Aug. 27, 2001 -- Brad Gillingham is an experienced
weightlifter. In fact, he's an International Power Lifting Federation world
champion. His best lifts in competition have been 832 pounds in the squat, 611
pounds in the bench press, and 843 pounds in the deadlift.
Among Bill Clinton's post-White House ventures, one of the more striking is
his campaign to reverse trends in childhood obesity. It's been remarkable for
its ambition, and for the scope of its potential benefits. But perhaps most of
all, it's been remarkable to see someone of Clinton's typically diet-oblivious
gender speak publicly about laying off the cheeseburgers.
But even a champion like Gillingham has to cope with injuries
due to carelessness in the gym or slacking off on warm-ups. Last winter, for
instance, he developed a strain in his lower back.
"One of the guys in the gym didn't put the weights away
properly," he recalls. "As I came down from my lift I hit the loose weight and jarred my
Earlier, he developed a similar injury because he was in a
hurry. "I've learned from my own mistakes," he says. "When you're
running late, it's real easy to cut your warm-up time, and I've developed
injuries when I didn't warm up properly."
Weight-Training Injuries on the Rise
The same principles apply just as much to everyday athletes who
work out in the local gym or at home, says Chester S. Jones, PhD, associate
professor of health sciences at the University of Arkansas in Fayetteville. In
a review of data from U.S. emergency rooms, he found injuries from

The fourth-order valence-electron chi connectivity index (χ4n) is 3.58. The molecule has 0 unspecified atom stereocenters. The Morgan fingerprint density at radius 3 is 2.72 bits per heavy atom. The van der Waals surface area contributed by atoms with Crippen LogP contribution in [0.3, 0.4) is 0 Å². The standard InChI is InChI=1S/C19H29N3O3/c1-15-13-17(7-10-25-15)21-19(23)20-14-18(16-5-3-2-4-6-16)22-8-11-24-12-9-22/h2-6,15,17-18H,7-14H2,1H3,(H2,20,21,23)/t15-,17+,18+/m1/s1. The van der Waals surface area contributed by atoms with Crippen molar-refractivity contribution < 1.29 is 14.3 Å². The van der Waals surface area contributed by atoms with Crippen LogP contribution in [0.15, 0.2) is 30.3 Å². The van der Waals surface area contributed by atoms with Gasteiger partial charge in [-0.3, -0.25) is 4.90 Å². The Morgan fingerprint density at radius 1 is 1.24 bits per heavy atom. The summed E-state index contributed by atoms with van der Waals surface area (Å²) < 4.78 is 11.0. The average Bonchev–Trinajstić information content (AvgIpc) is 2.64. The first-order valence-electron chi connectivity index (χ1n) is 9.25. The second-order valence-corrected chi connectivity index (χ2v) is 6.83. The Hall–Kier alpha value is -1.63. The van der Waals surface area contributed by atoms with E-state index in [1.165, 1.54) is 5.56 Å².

weight-training activities and equipment have increased 35% over a 20-year
period. The hand was injured most often, followed by the upper trunk, head,
lower trunk, and foot.
"A lot of these injuries are due to carelessness and lack
of common sense," says Jones. "Many people are setting up exercise equipment in their
homes, so they have to take responsibility for it."
His advice: Work out at a gym and get instructions on how to
use the equipment from someone who's properly qualified. If you do decide to
work out at home, take precautions: Wear gloves and shoes, he says. "It's
amazing how many toe injuries we saw."
Jones and his co-authors learned children under 4 were three
times more likely to be injured in the home than children 15 or older.
"That means their parents have home gyms and children are exposed to their
equipment. At a gym, staffers take responsibility for patrons' safety. When you
equipment in your home, then you have to make sure your children can't get
access to it."
training is basically safe, Jones emphasizes, especially compared with
other sports activities. "Previous research has indicated weight training
can be beneficial in preventing osteoporosis, and it helps develop muscular
strength and general health. When done correctly, following appropriate safety
guidelines, weight training is a great activity."
Stick With the Basics: Proper Nutrition, Rest, Warm-up
The most important principles to prevent injury, Gillingham
says, are proper nutrition, proper warm-up, and enough rest between workouts.
"Whatever your personal goals are, you need a training plan so you have an
idea what you're going to do when you go into the gym."